Updated: November 2016
If you're going off-roading on your ATV, insurance may not be the first thing on your mind. But if you're involved in an accident that results in property damage or injury to another person, ATV insurance may help prevent you from paying out of pocket for related costs.
ATV insurance — often called an off-road vehicle insurance policy — typically includes two main coverages to help protect you, your ATV and other people involved in an accident. Here's a look at how those coverages typically work:
While most ATV accidents may not get much public attention, they do happen, and they can result in serious injuries. In fact, there were an estimated 93,700 ATV-related injuries treated in hospital emergency rooms in 2014, according to the Consumer Product Safety Commission.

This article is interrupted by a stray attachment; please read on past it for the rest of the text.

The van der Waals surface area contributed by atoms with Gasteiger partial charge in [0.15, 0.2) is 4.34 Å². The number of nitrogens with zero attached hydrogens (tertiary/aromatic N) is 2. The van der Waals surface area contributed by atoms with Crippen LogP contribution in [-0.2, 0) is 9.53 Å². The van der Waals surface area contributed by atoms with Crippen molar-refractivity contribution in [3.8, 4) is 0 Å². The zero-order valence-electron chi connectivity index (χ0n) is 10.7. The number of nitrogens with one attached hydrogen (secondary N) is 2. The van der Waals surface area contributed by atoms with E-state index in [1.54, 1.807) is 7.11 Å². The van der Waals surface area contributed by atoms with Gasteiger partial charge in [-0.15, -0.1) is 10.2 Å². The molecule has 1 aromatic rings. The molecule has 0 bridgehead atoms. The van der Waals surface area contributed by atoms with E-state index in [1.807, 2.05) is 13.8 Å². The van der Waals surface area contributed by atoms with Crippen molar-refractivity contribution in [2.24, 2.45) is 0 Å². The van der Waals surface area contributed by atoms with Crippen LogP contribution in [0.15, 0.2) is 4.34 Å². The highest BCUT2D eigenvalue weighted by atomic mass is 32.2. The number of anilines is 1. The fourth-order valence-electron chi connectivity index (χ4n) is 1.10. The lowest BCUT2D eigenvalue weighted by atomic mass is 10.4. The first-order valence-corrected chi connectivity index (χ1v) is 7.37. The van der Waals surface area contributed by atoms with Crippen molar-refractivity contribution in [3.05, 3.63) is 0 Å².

If you cause an accident that injures someone else or causes damage to another person's property, liability coverage may help you pay for the other person's medical bills or the cost of repairing damage to their property.
If your ATV is damaged when you hit another vehicle or an object, such as a fence, the collision coverage in an ATV insurance policy may help cover the cost of repairing your vehicle. Without this coverage, you may be left paying for costly repairs out of your own pocket, because auto or homeowners insurance typically won't help pay for repairs, the National Association of Insurance Commissioners says.
It's important to keep in mind that you'll typically have to pay your deductible before your ATV insurance will help cover repairs to your vehicle.
And, as with any insurance coverage, limits will apply. Be sure to review your policy or check with your agent to learn how much coverage your ATV insurance policy provides.
It's never pleasant to think about a potential ATV wreck when you're heading out for a day on the trails. But knowing what protections your ATV insurance provides may give you greater peace of mind so you can focus on your four-wheeling fun.